An international group of cancer researchers, led by the National Cancer Research Institute’s (NCRI) Cellular Molecular Pathology Initiative (CMPath), has published guidance to address the variability in how pathology is planned and delivered in clinical trials.
The guidance, which has been published today in The Lancet Oncology, was produced through the development of international consensus, drawing on expertise from Africa, Asia, Australasia, Europe and North America and from all sectors of the clinical trials community including funders, regulators, statisticians and data managers, patient advocates, industry representatives, laboratory scientists, medical publishing representatives, and clinicians.
This guidance, called SPIRIT-Path, was developed as an extension to the SPIRIT (Standard Protocol Items: Recommendations for Interventional Trials) 2013 Statement which provides evidence-based recommendations to address the variability in quality and content of clinical trial protocols. The SPIRIT Statement is widely endorsed by medicines developers, academia, regulators and medical journals.
Pathology is an integral component in the planning and delivery of clinical trials. To ensure methodological rigour in trials requiring pathology evaluation, for trial eligibility or outcome assessment, there is increasing recognition of the need for pathologists to be involved early in trial planning and design. However, this is not always the case. The SPIRIT-Path extension will allow investigators to comprehensively address the cellular and molecular pathology aspects of trial protocols, ensuring adequate skills and resources are available at trial commencement and fully leverage the value of biospecimens for translational research.
Dr Tim Kendall, Co-Chair of the NCRI’s SPIRIT-Path working group
The SPIRIT-Path extension was conceived as a means of both maximising the value of pathology content of clinical trial protocols and facilitating its execution. This guidance is the first international consensus project to formalise pathology input into clinical trials and is the necessary first step towards enabling next-generation pathology that fully meets the needs of precision medicine.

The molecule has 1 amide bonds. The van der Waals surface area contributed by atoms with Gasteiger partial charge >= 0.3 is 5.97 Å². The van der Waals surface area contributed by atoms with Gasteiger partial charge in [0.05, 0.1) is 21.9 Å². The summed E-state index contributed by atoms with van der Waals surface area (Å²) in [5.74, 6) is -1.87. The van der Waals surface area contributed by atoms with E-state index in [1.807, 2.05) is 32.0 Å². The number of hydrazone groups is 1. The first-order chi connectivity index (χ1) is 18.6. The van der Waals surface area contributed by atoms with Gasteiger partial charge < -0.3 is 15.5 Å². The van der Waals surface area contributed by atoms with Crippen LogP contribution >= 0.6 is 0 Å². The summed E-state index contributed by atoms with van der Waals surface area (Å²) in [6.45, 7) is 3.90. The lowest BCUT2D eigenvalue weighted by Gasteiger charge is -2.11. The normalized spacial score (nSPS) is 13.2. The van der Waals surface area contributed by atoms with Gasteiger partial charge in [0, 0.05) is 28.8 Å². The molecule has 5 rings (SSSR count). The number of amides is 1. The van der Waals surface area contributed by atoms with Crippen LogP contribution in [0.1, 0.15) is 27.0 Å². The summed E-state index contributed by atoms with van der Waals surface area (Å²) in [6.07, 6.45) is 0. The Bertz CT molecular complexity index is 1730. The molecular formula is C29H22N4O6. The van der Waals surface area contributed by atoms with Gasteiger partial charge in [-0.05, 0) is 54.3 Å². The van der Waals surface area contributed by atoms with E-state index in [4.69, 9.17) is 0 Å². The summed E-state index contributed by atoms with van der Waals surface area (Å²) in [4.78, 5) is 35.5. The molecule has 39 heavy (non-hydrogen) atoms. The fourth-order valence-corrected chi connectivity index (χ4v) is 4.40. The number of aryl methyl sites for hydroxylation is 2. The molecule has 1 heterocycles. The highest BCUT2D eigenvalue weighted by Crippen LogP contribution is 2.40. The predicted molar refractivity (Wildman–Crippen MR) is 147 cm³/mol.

Dr Max Robinson, Co-Chair of the NCRI’s SPIRIT-Path working group
SPIRIT-Path recommends that protocols should document the individuals, processes, and standards for all cellular and molecular pathology components of the trial protocol, including all stages of the specimen pathway, any digital pathology methods, and with specific consideration of the value of trial data and tissue for additional translational studies.
The CMPath team are now embarking on a follow-on project to develop guidelines for the reporting of pathology-related activities to complement the SPIRIT-Path extension. They are also developing a Good Clinical Practice training module in ‘Trials Pathology’ with the intention that completion of the training by interested members of staff, irrespective of the nature or location of their department, will build a community of research-ready clinical trial pathologists.